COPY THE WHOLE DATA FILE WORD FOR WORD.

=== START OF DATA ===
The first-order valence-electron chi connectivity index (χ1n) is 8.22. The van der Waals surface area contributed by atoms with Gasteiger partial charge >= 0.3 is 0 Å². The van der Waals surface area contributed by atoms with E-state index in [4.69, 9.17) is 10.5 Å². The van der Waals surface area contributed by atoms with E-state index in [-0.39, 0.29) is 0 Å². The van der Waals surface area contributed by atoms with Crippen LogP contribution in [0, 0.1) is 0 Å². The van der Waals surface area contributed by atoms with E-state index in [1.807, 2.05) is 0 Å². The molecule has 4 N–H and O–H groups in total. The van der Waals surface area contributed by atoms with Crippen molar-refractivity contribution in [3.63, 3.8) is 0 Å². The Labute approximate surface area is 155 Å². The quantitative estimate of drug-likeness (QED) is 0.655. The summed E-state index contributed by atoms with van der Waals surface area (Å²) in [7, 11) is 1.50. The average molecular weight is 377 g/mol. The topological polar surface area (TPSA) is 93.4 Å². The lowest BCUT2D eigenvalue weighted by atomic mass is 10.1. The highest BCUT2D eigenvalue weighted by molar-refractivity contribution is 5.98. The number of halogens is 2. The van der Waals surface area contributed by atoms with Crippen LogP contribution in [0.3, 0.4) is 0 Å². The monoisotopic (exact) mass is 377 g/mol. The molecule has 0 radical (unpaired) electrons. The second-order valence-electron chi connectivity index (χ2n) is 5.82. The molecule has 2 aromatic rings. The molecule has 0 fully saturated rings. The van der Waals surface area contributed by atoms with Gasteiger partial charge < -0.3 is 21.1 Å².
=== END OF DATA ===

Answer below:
The first-order valence-electron chi connectivity index (χ1n) is 8.22. The van der Waals surface area contributed by atoms with Gasteiger partial charge >= 0.3 is 0 Å². The van der Waals surface area contributed by atoms with E-state index in [4.69, 9.17) is 10.5 Å². The van der Waals surface area contributed by atoms with E-state index in [-0.39, 0.29) is 0 Å². The van der Waals surface area contributed by atoms with Crippen LogP contribution in [0, 0.1) is 0 Å². The van der Waals surface area contributed by atoms with E-state index in [1.807, 2.05) is 0 Å². The molecule has 4 N–H and O–H groups in total. The van der Waals surface area contributed by atoms with Crippen molar-refractivity contribution in [3.63, 3.8) is 0 Å². The Labute approximate surface area is 155 Å². The quantitative estimate of drug-likeness (QED) is 0.655. The summed E-state index contributed by atoms with van der Waals surface area (Å²) in [7, 11) is 1.50. The average molecular weight is 377 g/mol. The topological polar surface area (TPSA) is 93.4 Å². The lowest BCUT2D eigenvalue weighted by atomic mass is 10.1. The highest BCUT2D eigenvalue weighted by molar-refractivity contribution is 5.98. The number of halogens is 2. The van der Waals surface area contributed by atoms with Crippen LogP contribution in [0.3, 0.4) is 0 Å². The monoisotopic (exact) mass is 377 g/mol. The molecule has 0 radical (unpaired) electrons. The second-order valence-electron chi connectivity index (χ2n) is 5.82. The molecule has 2 aromatic rings. The molecule has 0 fully saturated rings. The van der Waals surface area contributed by atoms with Gasteiger partial charge < -0.3 is 21.1 Å².